REVIEW: The Abnormals

In an earlier review, I talked about how, once you get talking to people in your local small press comics scene, the same indie titles seem to keep popping up in discussion.  But perhaps none have been more highly praised than The Abnormals by Grant Springford.  Several people have strongly recommended this self-published comic to me, and fellow writer and reviewer Luke Halsall went as far as to say to me that he thinks this oversized oneshot special (that will presumably serve to launch a series) is the single best comic of 2011 thus far, from any publisher.  Strong words, but does it live up to the hype?

I wouldn’t quite rank it up there with the year’s best (I’ve read too much jawdropping stuff like Scalped, the output of Scott Snyder and, erm, Axe Cop: Bad Guy Earth to fairly say that), but The Abnormals is a great comic, and in terms of the multitude of independent creator-owned stuff I’ve been reading over the past several months, this stands at the head of the pack.

The whole comic is the creation of cartoonist Grant Springford, who writes, draws, colors, letters and even publishes this action-packed opening chapter.  Very quickly, we are introduced to a world brimming with invention, and a mythology laced with menace.  There is a whole society of horrific monsters and ghouls living in the subterrenean depths of the world, and the London underground inevitably serves as a handy access point between their world and ours.  And so, policing this dangerous labyrinth are The Abnormals, a ragtag team of oddballs with unusual powers and even stranger appearances that come across like a combination of Doom Patrol and what Torchwood wishes it could pull off.

Fortunately, Springford does not share the failing of many great idea men by giving in to the urge to bring the narrative to a halt while showing us how clever he is.  Our diverse range of characters are introduced in a way where they all have nuance and personality, but it’s done economically in the midst of a high-octane action scene, allowing us to see their powers in action rather than having them simply described to us.  By the end of the first issue, I felt like I already had the grasp of the ensemble and picked out my favorites (take a bow, giant, technopath, rubber robot from the future Bouncer, and The Link, an enigmatic, dapper psychic from the astral plane), but I didn’t feel like I’d been shorted on stuff happening, being treated to a complete action sequence, along with its build-up and immediate aftermath.  Some great storytelling and structure from Sringford the writer.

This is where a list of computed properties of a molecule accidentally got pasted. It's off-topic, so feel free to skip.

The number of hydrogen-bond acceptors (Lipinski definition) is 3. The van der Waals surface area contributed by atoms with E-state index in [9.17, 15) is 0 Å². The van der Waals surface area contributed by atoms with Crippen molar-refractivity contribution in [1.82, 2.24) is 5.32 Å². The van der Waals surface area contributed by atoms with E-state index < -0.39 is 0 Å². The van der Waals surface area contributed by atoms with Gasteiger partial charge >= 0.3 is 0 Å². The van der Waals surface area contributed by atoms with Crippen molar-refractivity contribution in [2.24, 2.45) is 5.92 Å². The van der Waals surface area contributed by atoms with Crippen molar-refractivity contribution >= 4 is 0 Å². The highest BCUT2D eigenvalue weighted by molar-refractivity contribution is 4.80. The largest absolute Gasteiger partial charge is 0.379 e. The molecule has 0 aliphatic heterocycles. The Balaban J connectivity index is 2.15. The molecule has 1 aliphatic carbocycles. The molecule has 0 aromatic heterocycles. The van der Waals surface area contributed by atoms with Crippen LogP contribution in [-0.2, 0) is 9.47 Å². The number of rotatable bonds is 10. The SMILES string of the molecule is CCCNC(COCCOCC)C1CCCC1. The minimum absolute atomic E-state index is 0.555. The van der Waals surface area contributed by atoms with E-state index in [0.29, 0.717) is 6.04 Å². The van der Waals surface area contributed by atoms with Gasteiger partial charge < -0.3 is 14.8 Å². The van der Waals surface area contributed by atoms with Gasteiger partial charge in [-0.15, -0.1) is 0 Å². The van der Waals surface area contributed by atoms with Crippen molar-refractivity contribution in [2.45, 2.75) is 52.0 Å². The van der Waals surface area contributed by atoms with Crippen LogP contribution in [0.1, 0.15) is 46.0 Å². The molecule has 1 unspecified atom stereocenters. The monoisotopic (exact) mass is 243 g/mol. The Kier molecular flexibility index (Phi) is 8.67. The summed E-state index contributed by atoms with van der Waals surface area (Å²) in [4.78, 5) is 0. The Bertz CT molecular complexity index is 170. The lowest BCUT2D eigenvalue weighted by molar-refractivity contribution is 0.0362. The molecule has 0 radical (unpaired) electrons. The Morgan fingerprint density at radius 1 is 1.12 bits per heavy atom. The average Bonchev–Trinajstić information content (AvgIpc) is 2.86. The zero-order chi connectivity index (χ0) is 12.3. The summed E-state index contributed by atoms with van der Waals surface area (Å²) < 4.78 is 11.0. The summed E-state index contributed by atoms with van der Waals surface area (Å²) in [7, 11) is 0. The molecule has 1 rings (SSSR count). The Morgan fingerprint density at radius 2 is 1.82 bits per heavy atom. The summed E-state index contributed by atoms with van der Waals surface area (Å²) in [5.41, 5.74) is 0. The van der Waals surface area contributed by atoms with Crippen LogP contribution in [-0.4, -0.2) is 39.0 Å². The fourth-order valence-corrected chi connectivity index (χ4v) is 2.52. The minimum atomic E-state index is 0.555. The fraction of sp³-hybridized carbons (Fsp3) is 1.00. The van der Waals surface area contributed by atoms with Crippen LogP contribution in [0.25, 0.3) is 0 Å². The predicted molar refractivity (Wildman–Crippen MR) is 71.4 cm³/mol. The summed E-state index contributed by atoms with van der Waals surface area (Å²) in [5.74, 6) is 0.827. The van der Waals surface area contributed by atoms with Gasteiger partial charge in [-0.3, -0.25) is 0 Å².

But it’s a relief that Springford the artist doesn’t slack off while Springford the writer does the heavy lifting.  It seems a recurring trend in a lot of my recent reviews where I praise the writing, but criticise the artwork.  Often I’ve found that some of the ideas on display in indie comics are more than a match for some of the stuff being put out in the mainstream, but the visual element of the book lets the side down by leaving it “looking indie”.  I was initially anxious that this would be the case here, with some dodgy facial compositions in the opening pages.

But I needn’t have worried.  Once we get into the meat of the narrative, that aforementioned inventiveness impressively manifests itself in the art.  Springford takes relish in bringing strange and creepy creatures like the rag ghosts and the golgohta moth (as well as The Abnormals themselves) to life, making for pages filled with trippy imagery.  The dayglo-bright disco coloring helps with the acid-trip effect.  Looking critically, a comic set primarily in an underground network of tunnels should maybe take more advantage of more gloomy, atmospheric shadows, but I can’t be too critical.  The vibrancy and energy of the bright colors serves as a reminder of what can be sorely lacking in many black-and-white titles.

The lettering is also competently done, particularly with characters like The Bouncer and demonic imp Nasty, who have their own distinct fonts.  When multiple team members are having inter-lacing conversations and arguments, having certain fonts stand out is good shorthand for ensuring people can easily follow what’s going on.

Overall, I’d say this comic is a homerun for Grant Springford.  One of the best creator-owned comics I’ve read in a while, featuring characters I already care about, and hopefully the beginning of a memorable larger story.  I can’t wait for the next chapter!

To find out more about The Abnormals, and to buy this comic, visit the official site at



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